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Aerosmith ‎–4 Original Albums 4cd


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Clam shell box featuring 4 Aerosmith albums in cardboard sleeves. The four albums are: Done With Mirrors, Permanent Vacation, Pump and Get A Grip.

Done With Mirrors 1985
Joe Perry returned to the band in 1985, and Aerosmith turned out their finest record since Rocks. Unlike the records that preceded it, Done With Mirrors is powered by the same smart-assed lyrics and filthy guitars that formed the core of Aerosmith’s best songs. It didn’t receive the commercial or critical attention but it marked the beginning of their remarkable comeback.

Permanent Vacation 1987
The much-ballyhooed reunion of the original Aerosmith lineup had pretty much fallen flat on its face after 1985’s hit-and-miss Done With Mirrors. Realizing that the band simply couldn’t do it alone, A&R guru John Kalodner capitalized on the runaway success of Run-D.M.C.’s cover of “Walk This Way” and decided to draft in the day’s top hired hands, including knob-twiddler extraordinaire Bruce Fairbairn and career-revitalizing song doctors Desmond Child and Jim Vallance. Together, they would help craft Permanent Vacation, the album which would reinvent Aerosmith as ’80s and ’90s superstars. Yet, despite the mostly stellar songwriting, which makes it a strong effort overall, some of the album’s nooks and crannies haven’t aged all that well because of Fairbairn’s overwrought production, featuring an exaggerated sleekness typical of most mid-’80s pop-metal albums. Furthermore, Desmond Child’s pedantic writing often compromises the timeliness of even the best material. On the other hand, pre-fab radio gems like Rag Doll and Dude (Looks Like a Lady) remain largely unassailable from a delivering the goods perspective. But remember kids, this is Aerosmith, so that can only mean one thing: a guaranteed number of incredible tracks for any time and place. These include the excellent hobo-harmonica fable of Hangman Jury, the Caribbean title track and the cover of the Beatles I’m Down. Finally, the crowd-pleasing schmaltz of Angel showcases the band at the peak of its power ballad cheese. A valiant effort, this album proved to be the crucial catalyst in reintroducing Aerosmith to the masses, but if you’re looking for an even better example of the band’s renewed strength, check out Pump first.

Pump 1989
Where Permanent Vacation seemed a little overwhelmed by its pop concessions, Pump revels in them without ever losing sight of Aerosmith’s dirty hard rock core. Which doesn’t mean the record is a sellout — “What It Takes” has more emotion and grit than any of their other power ballads; “Janie’s Got a Gun” tackles more complex territory than most previous songs; and “The Other Side” and “Love in an Elevator” rock relentlessly, no matter how many horns and synths fight with the guitars. Such ambition and successful musical eclecticism make Pump rank with Rocks and Toys in the Attic.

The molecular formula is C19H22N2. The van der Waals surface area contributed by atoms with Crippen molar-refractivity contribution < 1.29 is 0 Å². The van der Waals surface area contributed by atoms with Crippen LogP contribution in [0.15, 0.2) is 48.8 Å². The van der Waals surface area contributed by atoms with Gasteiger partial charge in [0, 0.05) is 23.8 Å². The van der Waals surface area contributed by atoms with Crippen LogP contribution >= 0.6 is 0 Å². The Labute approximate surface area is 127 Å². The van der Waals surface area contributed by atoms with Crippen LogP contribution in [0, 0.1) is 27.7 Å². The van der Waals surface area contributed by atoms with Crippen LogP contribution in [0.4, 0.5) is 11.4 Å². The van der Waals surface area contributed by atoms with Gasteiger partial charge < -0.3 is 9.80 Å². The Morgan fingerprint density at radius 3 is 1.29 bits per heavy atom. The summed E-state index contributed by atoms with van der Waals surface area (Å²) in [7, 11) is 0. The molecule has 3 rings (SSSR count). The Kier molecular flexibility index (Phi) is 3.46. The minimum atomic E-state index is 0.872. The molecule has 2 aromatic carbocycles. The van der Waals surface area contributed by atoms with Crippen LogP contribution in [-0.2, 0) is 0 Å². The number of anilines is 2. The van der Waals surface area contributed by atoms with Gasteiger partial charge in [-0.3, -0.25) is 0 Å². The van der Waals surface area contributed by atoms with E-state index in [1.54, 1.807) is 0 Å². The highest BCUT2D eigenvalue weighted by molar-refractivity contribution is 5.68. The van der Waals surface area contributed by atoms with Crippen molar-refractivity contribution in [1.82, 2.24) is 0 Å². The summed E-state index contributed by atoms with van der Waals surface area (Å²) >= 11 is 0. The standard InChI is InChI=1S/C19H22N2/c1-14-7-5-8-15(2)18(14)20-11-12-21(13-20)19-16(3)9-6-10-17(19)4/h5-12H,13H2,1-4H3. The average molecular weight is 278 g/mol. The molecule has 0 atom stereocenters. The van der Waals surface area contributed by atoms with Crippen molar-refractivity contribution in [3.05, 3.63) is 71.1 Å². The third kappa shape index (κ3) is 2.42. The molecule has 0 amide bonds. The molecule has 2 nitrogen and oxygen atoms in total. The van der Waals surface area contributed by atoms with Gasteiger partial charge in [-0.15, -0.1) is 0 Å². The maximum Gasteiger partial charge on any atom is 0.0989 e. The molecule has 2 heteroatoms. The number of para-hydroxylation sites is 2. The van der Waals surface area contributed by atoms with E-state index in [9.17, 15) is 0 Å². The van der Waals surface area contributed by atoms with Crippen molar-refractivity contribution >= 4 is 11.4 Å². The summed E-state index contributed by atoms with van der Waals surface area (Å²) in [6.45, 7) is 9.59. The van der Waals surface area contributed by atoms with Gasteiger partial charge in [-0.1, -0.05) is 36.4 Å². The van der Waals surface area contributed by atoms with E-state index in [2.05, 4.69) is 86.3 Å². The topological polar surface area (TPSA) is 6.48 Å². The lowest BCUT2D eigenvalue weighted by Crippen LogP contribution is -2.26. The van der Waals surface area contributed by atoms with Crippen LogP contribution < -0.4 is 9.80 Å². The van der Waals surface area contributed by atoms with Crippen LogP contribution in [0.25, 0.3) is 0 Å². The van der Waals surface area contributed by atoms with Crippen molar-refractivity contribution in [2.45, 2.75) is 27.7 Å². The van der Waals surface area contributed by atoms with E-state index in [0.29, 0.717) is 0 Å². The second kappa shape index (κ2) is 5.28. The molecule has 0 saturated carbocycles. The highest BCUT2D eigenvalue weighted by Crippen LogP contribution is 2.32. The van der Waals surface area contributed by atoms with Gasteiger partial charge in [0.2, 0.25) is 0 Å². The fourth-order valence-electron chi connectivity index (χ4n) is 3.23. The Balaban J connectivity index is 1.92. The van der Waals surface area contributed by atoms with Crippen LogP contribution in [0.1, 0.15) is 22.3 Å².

Get A Grip 1993
1993’s “Get a Grip” was a balanced and well executed album that was kind of the end of what I call their “second era” (1985-1993). Their raw, powerful playing stays intact but the pop side of things get’s adjusted a bit to give us some fresh, commercial, video, and radio friendly tracks. Their ability to slowly change some of the sound, and to evolve, without tarnishing thier image as old school rockers from the 70’s, is really quite amazing. The album has more than the normal track listing we are used to from them, and instead of featuring 14 “rockers and ballads” more or less gives us fun rock tunes, some serious, deep melodic treasures, as well as of course, a fun/funny track or even just lyric here and there. “Eat the Rich” “Get a Grip” and “Fever” embrace the youth of today with the signature fast rolling guitars and beats from frontman Steven Tyler and guitarist Joe Perry. “Living on the Edge” “Crying” and “Amazing” are not pluged into any specific category, but each song, though not as in depth as thier 70’s hits of the same ballast, still are strong in songwriting and cohesive in melody. With “Get a Grip”, Aerosmith made sure to leave their stamp on the 90’s much the same way they did on the 70’s and 80’s…with great rock and roll songs that a fan may never tire of listening to.

Track listing:
Disc 1: Done With Mirrors 1985
1. Let The Music Do The Talking
2. My Fist Your Face
3. Shame On You
4. The Reason A Dog
5. Shela
6. Gypsy Boots
7. She’s On Fire
8. The Hop

Disc 2: Permanent Vacation 1987
1. Heart’s Done Time
2. Magic Touch
3. Rag Doll
4. Simoriah
5. Dude (Looks lika a lady)
6. St. John
7. Hangman Jury
8. Girl Keeps Coming Apart
9. Angel
10. Permanent Vacation
11. I’m Done-The Beatles cover
12. The Movie

Disc 3: Pump 1989
1. Young Lust
3. Love In An Elevator
4. Monkey On My Back
5. Janie’s Got A Gun
6. The Other Side
7. My Girl
8. Don’t Get Mad, Get Even
9. Voodoo Medicine Man
10. What It Takes

Disc 4: Get A Grip
1. Intro
2. Eat The Rich
3. Get A Grip
4. Fever
5. Livin’ On The Edge
6. Flesh
7. Walk On Down
8. Shut Up And Dance
9. Cryin’
10. Gotta Love It
11. Crazy
12. Line Up
13. Amazing
14. Boogie Man

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